2. Right-click on the Command Prompt title bar, and click Defaults. Select the Layout tab and configure the size and position accordingly, as explained earlier.

    The changes you make here affect all future sessions (except for CMD windows launched from a shortcut whose properties have been customized). These changes also affect future sessions in character-mode, MS-DOS-based applications that do not have a .PIF file and do not store their own settings. The global settings are used when you launch cmd.exe directly or via the Win + X menu.

  3. Registry Key

    The global default settings are stored in the following per-user registry key. You can export the key to a .reg file and apply the settings to other systems.



    HKEY_CURRENT_USER\Console

    command prompt layout and size defaults


    Reset Command Prompt Settings to Defaults

    Windows Registry Editor Version 5.00
    
    ;Reset Command Prompt settings to default
    
    [HKEY_CURRENT_USER\Console]
    "CtrlKeyShortcutsDisabled"=dword:00000000
    "CursorSize"=dword:00000019
    "EnableColorSelection"=dword:00000000
    "ExtendedEditKey"=dword:00000001
    "ExtendedEditKeyCustom"=dword:00000000
    "FaceName"="__DefaultTTFont__"
    "FilterOnPaste"=dword:00000001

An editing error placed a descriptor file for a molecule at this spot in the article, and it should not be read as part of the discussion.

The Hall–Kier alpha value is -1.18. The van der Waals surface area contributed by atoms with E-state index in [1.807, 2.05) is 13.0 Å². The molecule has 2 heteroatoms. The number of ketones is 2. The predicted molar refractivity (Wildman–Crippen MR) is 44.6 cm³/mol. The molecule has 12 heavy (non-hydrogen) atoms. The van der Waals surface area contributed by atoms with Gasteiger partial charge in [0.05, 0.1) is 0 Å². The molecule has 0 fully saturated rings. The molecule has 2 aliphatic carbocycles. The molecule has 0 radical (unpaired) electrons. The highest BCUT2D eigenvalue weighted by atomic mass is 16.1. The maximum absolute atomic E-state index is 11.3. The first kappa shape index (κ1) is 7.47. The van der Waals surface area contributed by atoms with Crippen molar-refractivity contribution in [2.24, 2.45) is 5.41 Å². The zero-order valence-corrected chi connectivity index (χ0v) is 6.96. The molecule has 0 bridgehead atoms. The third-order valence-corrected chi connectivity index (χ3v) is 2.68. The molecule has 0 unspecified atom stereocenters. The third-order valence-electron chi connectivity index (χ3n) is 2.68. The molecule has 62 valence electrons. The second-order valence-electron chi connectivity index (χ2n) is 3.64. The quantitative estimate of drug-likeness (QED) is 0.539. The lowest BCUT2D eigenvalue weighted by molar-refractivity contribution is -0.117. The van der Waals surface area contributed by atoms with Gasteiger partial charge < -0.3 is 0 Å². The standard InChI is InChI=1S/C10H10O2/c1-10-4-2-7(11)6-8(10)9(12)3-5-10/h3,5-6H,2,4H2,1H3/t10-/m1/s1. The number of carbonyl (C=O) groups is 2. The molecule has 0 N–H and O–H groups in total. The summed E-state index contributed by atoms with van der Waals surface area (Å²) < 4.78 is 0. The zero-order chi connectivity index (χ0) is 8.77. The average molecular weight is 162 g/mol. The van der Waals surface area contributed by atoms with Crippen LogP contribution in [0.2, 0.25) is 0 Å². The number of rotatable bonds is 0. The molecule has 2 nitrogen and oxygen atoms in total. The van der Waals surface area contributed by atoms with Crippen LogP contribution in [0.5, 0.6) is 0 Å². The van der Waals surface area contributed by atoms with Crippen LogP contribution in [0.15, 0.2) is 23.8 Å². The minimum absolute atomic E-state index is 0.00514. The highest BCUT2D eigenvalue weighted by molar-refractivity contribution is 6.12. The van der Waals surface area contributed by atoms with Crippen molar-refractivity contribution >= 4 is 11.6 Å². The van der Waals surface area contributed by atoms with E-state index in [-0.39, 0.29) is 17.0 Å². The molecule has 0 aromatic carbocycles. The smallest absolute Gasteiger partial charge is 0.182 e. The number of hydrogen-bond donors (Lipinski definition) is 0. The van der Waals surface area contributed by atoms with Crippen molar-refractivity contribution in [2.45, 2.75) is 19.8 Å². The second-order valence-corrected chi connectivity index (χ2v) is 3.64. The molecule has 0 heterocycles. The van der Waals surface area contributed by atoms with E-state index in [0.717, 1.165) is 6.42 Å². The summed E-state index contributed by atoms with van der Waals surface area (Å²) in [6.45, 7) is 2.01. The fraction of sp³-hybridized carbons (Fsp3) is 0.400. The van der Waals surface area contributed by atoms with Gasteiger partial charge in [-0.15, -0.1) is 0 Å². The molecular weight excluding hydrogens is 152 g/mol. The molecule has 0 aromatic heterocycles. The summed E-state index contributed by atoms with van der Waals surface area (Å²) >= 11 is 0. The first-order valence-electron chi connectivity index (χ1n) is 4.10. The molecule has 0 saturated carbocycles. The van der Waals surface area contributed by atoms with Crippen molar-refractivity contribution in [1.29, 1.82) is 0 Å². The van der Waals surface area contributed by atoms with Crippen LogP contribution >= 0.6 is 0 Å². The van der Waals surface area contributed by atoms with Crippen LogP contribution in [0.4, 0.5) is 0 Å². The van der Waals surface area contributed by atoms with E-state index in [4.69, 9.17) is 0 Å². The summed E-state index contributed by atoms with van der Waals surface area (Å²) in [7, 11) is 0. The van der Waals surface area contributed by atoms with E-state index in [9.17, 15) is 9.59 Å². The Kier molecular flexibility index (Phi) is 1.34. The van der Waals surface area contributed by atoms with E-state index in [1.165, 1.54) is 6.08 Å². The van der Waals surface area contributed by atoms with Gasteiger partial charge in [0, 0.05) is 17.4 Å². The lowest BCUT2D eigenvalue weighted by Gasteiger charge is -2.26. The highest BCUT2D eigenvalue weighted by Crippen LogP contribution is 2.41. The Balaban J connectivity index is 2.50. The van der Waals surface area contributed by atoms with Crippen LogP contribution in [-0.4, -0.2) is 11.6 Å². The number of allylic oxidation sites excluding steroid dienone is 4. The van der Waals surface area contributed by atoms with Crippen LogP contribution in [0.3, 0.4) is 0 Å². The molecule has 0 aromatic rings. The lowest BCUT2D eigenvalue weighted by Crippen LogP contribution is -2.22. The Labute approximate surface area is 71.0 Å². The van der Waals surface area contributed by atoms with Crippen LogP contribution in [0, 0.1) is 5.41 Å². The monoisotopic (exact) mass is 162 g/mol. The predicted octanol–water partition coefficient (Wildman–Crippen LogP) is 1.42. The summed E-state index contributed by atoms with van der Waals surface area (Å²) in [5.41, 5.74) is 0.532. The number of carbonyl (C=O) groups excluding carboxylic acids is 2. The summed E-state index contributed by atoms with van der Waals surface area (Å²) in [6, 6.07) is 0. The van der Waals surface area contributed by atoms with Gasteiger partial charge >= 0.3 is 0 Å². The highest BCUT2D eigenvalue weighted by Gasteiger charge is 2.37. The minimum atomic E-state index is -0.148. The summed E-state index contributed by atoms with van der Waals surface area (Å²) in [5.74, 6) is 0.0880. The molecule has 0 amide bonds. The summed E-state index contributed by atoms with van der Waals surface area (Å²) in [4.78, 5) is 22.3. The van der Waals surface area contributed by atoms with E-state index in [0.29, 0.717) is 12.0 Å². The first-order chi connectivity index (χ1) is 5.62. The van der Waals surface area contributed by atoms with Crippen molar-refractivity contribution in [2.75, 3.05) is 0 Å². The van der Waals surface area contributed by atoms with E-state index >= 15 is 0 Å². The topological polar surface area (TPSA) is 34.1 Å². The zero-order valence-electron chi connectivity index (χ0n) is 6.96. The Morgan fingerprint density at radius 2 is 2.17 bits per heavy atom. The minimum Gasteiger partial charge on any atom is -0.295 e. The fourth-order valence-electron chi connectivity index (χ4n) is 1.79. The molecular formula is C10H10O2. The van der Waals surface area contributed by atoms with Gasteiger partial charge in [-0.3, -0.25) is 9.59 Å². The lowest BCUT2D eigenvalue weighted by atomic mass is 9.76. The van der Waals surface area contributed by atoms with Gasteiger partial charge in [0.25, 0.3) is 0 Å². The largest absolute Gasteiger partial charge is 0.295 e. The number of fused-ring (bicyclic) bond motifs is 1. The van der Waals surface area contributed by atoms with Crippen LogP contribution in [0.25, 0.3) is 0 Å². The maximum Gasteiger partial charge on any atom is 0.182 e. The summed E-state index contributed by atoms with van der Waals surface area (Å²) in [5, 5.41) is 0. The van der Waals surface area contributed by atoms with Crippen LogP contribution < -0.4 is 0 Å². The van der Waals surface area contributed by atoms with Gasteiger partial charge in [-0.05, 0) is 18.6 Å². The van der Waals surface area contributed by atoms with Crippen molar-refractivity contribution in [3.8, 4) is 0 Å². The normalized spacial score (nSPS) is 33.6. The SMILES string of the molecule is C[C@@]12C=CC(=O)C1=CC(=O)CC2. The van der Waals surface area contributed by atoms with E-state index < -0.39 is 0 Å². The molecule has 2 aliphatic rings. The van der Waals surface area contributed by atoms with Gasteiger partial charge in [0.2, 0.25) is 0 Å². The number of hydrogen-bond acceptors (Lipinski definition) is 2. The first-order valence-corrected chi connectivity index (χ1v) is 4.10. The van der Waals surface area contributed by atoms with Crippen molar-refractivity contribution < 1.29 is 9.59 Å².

"FontFamily"=dword:00000000
    "FontSize"=dword:00100000
    "FontWeight"=dword:00000000
    "ForceV2"=dword:00000001
    "FullScreen"=dword:00000000
    "HistoryBufferSize"=dword:00000032
    "HistoryNoDup"=dword:00000000
    "InsertMode"=dword:00000001
    "LineSelection"=dword:00000001
    "LineWrap"=dword:00000001
    "LoadConIme"=dword:00000001
    "NumberOfHistoryBuffers"=dword:00000004
    "PopupColors"=dword:000000f5
    "QuickEdit"=dword:00000001
    "ScreenBufferSize"=dword:23290078
    "ScreenColors"=dword:00000007
    "ScrollScale"=dword:00000001
    "TrimLeadingZeros"=dword:00000000
    "WindowAlpha"=dword:000000ff
    "WindowSize"=dword:001e0078
    "WordDelimiters"=dword:00000000
    "ColorTable00"=dword:00000000
    "ColorTable01"=dword:00800000
    "ColorTable02"=dword:00008000
    "ColorTable03"=dword:00808000
    "ColorTable04"=dword:00000080
    "ColorTable05"=dword:00800080
    "ColorTable06"=dword:00008080
    "ColorTable07"=dword:00c0c0c0
    "ColorTable08"=dword:00808080
    "ColorTable09"=dword:00ff0000
    "ColorTable10"=dword:0000ff00
    "ColorTable11"=dword:00ffff00
    "ColorTable12"=dword:000000ff
    "ColorTable13"=dword:00ff00ff
    "ColorTable14"=dword:0000ffff
    "ColorTable15"=dword:00ffffff
    "CurrentPage"=-
    "WindowPosition"=-
    

    To reset Command Prompt preferences to defaults, copy the above contents to Notepad and save the file with .reg extension, say reset_cmd.reg. Double-click the file to apply the settings. The default colors, font face, font family, window size, position (system managed) and other settings are restored. As stated earlier, this is a per-user setting.


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About the author

Ramesh Srinivasan founded Winhelponline.com back in 2005. He is passionate about Microsoft technologies and he has been a Microsoft Most Valuable Professional (MVP) for 10 consecutive years from 2003 to 2012.